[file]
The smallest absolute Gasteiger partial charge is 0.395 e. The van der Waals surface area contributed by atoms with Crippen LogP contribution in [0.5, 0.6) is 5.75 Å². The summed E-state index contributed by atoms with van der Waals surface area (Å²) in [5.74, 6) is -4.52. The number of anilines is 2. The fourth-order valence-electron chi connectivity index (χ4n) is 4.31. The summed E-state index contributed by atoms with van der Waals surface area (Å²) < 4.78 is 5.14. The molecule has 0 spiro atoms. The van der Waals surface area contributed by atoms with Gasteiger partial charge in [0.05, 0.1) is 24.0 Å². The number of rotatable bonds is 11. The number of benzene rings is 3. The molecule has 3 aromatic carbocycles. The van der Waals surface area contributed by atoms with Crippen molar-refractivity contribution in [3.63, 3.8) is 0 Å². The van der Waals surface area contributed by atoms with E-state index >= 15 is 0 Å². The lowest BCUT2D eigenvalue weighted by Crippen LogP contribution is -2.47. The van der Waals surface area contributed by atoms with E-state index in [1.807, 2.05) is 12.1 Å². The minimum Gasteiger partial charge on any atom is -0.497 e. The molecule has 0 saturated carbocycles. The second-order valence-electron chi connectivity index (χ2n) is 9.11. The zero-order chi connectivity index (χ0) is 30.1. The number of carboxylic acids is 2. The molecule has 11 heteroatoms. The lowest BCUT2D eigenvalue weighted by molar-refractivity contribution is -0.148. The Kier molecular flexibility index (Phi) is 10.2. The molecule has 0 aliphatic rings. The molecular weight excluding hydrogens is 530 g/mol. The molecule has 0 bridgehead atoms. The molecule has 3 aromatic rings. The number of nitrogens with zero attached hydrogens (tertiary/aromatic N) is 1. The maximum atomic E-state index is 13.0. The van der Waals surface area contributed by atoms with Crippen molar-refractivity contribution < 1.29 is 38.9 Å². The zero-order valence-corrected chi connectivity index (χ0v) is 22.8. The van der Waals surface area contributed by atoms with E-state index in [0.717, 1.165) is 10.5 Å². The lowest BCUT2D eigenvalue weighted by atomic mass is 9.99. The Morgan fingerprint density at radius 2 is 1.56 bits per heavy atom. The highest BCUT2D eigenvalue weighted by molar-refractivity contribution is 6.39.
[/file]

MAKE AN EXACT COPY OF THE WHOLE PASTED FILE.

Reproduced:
The smallest absolute Gasteiger partial charge is 0.395 e. The van der Waals surface area contributed by atoms with Crippen LogP contribution in [0.5, 0.6) is 5.75 Å². The summed E-state index contributed by atoms with van der Waals surface area (Å²) in [5.74, 6) is -4.52. The number of anilines is 2. The fourth-order valence-electron chi connectivity index (χ4n) is 4.31. The summed E-state index contributed by atoms with van der Waals surface area (Å²) < 4.78 is 5.14. The molecule has 0 spiro atoms. The van der Waals surface area contributed by atoms with Gasteiger partial charge in [0.05, 0.1) is 24.0 Å². The number of rotatable bonds is 11. The number of benzene rings is 3. The molecule has 3 aromatic carbocycles. The van der Waals surface area contributed by atoms with Crippen molar-refractivity contribution in [3.63, 3.8) is 0 Å². The van der Waals surface area contributed by atoms with E-state index >= 15 is 0 Å². The lowest BCUT2D eigenvalue weighted by Crippen LogP contribution is -2.47. The van der Waals surface area contributed by atoms with E-state index in [1.807, 2.05) is 12.1 Å². The minimum Gasteiger partial charge on any atom is -0.497 e. The molecule has 0 saturated carbocycles. The second-order valence-electron chi connectivity index (χ2n) is 9.11. The zero-order chi connectivity index (χ0) is 30.1. The number of carboxylic acids is 2. The molecule has 11 heteroatoms. The lowest BCUT2D eigenvalue weighted by molar-refractivity contribution is -0.148. The Kier molecular flexibility index (Phi) is 10.2. The molecule has 0 aliphatic rings. The molecular weight excluding hydrogens is 530 g/mol. The molecule has 0 bridgehead atoms. The molecule has 3 aromatic rings. The number of nitrogens with zero attached hydrogens (tertiary/aromatic N) is 1. The maximum atomic E-state index is 13.0. The van der Waals surface area contributed by atoms with Crippen molar-refractivity contribution < 1.29 is 38.9 Å². The zero-order valence-corrected chi connectivity index (χ0v) is 22.8. The van der Waals surface area contributed by atoms with E-state index in [0.717, 1.165) is 10.5 Å². The lowest BCUT2D eigenvalue weighted by atomic mass is 9.99. The Morgan fingerprint density at radius 2 is 1.56 bits per heavy atom. The highest BCUT2D eigenvalue weighted by molar-refractivity contribution is 6.39.